Heavenly Heritage

Hand carved stone vessels, filled to the brim with scented waters and decorated with flower mandalas, have been placed auspiciously to guide our journey through ancient sandstone halls. I dip my head under carved arches and enter a courtyard of rambling bougainvillea in bloom ascending balconies of shuttered windows. I’m in the centre of a giant treasure chest. Climbing stairs to the grand entrance, I turn and survey what I’ve left behind; a spectacle of preserved history, secrets held in rooms and walls, mirrors striated with patina holding memories of ages and faces long gone.

Lilting and melodic Rajasthani music is playing in the main courtyard. We linger here only for a moment before we are swept into a private alcove and refreshed with lime soda and presented with the heavy brass key to the Maharajas Suite, an upgrade, courtesy of the owner, the Maharaja of Samode himself, His Royal Highness Yadavendra Singh with whom we’re conducting an interview. It’s also an excuse, of course, to taste the fabulous life of Maharajas!

There are no lifts in this stunning heritage hotel, and the porters carry our luggage on their heads up narrow stone stairwells, higher and higher, until we are settled in our magnificent room overlooking the dusky, sun drenched Aravalli Range. Eagles circle high above us, and flocks of rock pigeons swoop in formation around the grounds before settling back on the roof above our room at the highest point Samode Palace.

I stare out to the shimmering desert below, the silence, the solitude, the bliss of it all has captured my spirit. This is where I can dream for hours. A pattering of little feet is heard. A squeal of delight, ‘Look Mummy a bath in the middle of the room!’ In front of our four-poster bed is a huge bathtub with shiny old-fashioned taps and plenty of bubble bath that we enjoy immensely later in the night. Our suite also has a lovely dinner table for eight, a sofa you can snuggle on, a walnut-coloured desk at which one can pen letters or type engaging travel blogs.

The palace was home to Indian royalty less than a century ago, and we still feel taken into the welcome fold of a certain humble luxury by the wonderful staff, most coming from the local medieval village of Samode surrounding the ramparts. Every want and need is catered for and a there is a certain romantic magic that is subtly created here. It truly feels like you have come to visit a long lost friend in their house, albeit one of the grandest in India, rather than an anonymous guest at some five star hotel.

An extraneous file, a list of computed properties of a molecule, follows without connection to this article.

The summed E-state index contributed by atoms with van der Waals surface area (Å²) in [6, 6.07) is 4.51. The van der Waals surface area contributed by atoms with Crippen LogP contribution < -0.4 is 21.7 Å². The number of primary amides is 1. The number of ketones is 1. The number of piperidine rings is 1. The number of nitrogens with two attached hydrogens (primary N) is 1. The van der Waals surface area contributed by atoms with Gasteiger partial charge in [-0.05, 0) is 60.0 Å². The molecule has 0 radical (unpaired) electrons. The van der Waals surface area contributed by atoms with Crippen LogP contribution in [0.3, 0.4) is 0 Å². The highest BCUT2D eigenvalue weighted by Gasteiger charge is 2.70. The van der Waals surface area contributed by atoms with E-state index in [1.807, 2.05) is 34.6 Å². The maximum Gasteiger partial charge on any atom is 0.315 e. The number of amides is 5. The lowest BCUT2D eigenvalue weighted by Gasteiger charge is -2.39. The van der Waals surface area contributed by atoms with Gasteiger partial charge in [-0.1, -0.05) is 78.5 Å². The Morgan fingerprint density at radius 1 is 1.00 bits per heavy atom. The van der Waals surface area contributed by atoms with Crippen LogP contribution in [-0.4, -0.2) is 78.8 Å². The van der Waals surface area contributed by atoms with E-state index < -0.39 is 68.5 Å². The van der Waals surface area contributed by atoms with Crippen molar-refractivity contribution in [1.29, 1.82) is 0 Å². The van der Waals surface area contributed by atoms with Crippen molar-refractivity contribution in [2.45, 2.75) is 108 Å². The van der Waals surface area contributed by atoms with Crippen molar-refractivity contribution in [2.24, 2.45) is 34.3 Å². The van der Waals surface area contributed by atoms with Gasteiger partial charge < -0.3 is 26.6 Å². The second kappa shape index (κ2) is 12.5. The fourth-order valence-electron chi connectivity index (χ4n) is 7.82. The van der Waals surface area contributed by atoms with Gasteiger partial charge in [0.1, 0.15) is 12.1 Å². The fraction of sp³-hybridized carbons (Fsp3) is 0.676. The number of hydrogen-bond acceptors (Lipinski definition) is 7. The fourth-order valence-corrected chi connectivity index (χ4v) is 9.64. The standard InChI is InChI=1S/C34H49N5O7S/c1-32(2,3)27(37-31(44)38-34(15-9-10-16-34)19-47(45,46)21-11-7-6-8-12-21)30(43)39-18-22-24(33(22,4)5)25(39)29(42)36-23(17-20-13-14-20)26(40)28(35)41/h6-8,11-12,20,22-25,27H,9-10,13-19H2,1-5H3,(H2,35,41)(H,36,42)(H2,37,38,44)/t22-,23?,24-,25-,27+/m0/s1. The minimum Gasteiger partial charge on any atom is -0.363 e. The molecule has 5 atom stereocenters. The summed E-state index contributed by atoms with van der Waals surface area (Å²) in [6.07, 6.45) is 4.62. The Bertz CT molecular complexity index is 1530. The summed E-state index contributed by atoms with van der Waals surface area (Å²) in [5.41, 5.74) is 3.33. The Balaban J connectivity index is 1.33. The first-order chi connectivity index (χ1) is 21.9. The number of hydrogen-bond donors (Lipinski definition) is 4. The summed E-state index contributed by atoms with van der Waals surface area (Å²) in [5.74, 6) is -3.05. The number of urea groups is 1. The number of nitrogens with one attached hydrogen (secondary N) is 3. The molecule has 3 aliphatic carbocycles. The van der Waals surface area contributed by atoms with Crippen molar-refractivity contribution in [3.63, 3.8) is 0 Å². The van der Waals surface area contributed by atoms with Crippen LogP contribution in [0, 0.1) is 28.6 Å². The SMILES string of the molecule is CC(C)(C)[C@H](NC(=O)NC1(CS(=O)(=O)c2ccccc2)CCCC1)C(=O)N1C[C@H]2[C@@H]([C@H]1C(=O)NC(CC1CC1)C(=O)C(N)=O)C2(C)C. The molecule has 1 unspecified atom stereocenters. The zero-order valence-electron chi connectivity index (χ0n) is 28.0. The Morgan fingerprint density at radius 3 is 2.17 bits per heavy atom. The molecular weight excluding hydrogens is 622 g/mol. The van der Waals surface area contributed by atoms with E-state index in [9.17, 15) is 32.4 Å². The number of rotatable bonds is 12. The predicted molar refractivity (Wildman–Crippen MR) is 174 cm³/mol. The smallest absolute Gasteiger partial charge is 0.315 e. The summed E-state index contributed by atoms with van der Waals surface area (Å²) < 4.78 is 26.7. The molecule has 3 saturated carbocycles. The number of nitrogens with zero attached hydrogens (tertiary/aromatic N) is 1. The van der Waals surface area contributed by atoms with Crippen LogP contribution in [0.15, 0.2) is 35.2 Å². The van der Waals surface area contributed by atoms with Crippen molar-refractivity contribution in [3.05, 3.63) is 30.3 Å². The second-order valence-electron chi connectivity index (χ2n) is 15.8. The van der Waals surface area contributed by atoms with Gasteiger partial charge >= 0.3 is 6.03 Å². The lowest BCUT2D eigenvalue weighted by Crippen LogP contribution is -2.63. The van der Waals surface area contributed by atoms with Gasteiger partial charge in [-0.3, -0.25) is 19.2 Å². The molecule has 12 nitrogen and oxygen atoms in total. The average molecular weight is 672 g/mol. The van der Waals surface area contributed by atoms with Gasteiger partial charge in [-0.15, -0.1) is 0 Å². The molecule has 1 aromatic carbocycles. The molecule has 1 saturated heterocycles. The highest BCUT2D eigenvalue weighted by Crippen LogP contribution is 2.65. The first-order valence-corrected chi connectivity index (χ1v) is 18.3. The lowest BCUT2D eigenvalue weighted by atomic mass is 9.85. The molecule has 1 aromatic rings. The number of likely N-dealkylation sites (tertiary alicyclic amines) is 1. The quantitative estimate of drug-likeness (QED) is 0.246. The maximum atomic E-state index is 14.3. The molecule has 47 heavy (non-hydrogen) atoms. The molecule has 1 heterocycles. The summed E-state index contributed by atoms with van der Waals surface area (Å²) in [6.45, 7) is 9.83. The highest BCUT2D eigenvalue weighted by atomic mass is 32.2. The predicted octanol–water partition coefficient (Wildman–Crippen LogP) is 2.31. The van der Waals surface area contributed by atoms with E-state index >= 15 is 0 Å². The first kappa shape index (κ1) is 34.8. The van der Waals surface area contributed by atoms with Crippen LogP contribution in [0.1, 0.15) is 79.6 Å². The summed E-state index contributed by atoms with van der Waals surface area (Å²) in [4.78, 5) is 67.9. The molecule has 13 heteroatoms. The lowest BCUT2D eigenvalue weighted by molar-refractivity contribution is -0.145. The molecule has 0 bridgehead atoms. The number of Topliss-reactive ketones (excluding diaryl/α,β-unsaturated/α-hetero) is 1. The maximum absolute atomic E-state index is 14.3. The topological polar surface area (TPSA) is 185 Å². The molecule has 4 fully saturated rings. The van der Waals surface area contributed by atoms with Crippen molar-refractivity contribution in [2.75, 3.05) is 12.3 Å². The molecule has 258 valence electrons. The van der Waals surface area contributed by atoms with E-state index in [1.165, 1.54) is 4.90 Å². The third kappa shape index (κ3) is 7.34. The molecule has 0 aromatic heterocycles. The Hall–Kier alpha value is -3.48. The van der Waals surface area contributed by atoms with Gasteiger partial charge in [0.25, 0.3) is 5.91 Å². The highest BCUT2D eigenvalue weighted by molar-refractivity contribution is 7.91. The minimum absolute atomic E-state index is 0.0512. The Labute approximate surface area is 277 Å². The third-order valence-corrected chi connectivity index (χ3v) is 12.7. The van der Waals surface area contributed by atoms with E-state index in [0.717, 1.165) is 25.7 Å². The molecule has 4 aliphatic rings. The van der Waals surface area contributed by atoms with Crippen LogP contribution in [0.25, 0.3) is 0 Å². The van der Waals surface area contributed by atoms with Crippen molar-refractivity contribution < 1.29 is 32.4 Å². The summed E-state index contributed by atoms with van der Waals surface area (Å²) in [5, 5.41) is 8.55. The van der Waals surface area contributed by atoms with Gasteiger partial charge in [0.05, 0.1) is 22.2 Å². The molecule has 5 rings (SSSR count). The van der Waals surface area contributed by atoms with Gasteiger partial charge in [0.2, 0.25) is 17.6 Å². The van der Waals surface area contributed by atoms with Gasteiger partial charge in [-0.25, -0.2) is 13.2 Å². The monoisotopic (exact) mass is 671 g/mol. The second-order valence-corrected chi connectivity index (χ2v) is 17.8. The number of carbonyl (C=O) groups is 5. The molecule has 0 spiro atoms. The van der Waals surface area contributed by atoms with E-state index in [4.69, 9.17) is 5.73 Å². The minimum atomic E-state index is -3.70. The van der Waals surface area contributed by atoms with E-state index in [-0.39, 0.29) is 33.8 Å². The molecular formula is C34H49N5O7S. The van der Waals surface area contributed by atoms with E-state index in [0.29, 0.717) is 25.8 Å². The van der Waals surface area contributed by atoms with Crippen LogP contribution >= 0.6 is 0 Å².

Exploring the Palace, we are startled to find immaculately preserved rooms of hand-painted glory depicting Krishna and his consorts in various stages of frivolity and elegant poise. The Mughal Mahal has secret windows and tiny rooms with walls are covered with scalloped cut mirrors, in our opinion the jewel in the crown of Samode Palace. And down in the lavish Dubar Hall, magnificent chandeliers quiver as they await the next imperial reception, a glorious example of Mughal design and architecture.

In the shine of the late desert sun, we sit beneath trees on striped towels, occasionally taking a dip in the marble mosaic swimming pool and later in the private infinity pool on a high up terrace.

Paloma is in heaven, playing with doves in the cool waters, watching out for cheeky long-tailed monkeys on the rooftops of the village below.

Later, under a little crescent moon we feast on delicious Rajasthani cuisine. Paloma is entertained by a traditional spangled puppet show and leaves clutching a pretty Maharani doll. Entering our suite, the covers on our bed have been folded back, music is playing and the lights are dim. Martini’s await Ben and I and we sip them looking out to a starry sky and muse on the goings on here of Rajputs of the past, dreaming of where our future adventures will take us.